Taxation is legal and very important principle of any government or society. Justification given. Technically, I don't even have to convince you, I just have to convince 51% of the country that it's ok to raise taxes to pay for program xyz. That's all the justification I need. And no, the freedom to keep your money is not a legitimate excuse to not say... pay to prevent families from freezing.
I think he's looking for a moral justification, not a legal one. After all, you don't seem to accept a 51% majority as a moral justification for letting people freeze to death, do you? Thus, it is obvious that a majority vote is not the moral basis you're using, and it is indeed possible for a majority to vote for something they shouldn't.
I do not oppose all taxes on a moral basis, but your specific argument here appears broken.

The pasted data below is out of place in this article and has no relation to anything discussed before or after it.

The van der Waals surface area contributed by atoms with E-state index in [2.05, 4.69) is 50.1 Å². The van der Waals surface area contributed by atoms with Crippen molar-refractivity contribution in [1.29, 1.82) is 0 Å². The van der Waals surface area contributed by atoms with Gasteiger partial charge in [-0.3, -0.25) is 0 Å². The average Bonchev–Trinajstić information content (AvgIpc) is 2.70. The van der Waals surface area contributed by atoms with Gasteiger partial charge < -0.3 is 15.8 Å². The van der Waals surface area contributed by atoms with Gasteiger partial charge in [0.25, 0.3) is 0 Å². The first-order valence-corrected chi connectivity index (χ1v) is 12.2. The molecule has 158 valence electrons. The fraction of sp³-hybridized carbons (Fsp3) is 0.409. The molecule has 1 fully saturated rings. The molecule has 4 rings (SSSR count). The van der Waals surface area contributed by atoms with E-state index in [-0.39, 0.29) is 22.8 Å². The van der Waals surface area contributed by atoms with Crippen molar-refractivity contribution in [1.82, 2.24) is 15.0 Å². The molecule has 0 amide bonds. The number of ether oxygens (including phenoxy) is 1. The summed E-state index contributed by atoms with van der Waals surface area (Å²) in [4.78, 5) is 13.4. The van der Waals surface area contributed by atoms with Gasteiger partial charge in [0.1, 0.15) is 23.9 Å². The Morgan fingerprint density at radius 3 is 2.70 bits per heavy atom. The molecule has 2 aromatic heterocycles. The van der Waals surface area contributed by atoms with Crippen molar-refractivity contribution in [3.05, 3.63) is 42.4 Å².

Zcorp wrote: ucim wrote:
Zcorp wrote:Don't just tell me it is the wrong way to look at it. [....]Given my explanation, why is this the wrong way to look at it? What is a better way to look at it?
I don't have a solution. But that doesn't make any other solution better than leaving it alone. And the right problem has to be the one addressed, or we end up in the "drug problem" miasma; a similar feedback loop where the wrong problem is typically addressed.
We aren't even to the point if talking about a solution...we are still simply trying to get you to recognize that there is a problem with the wealth distribution. That some people have too much money.
You didn't tell me how 'my way of looking at it' is wrong.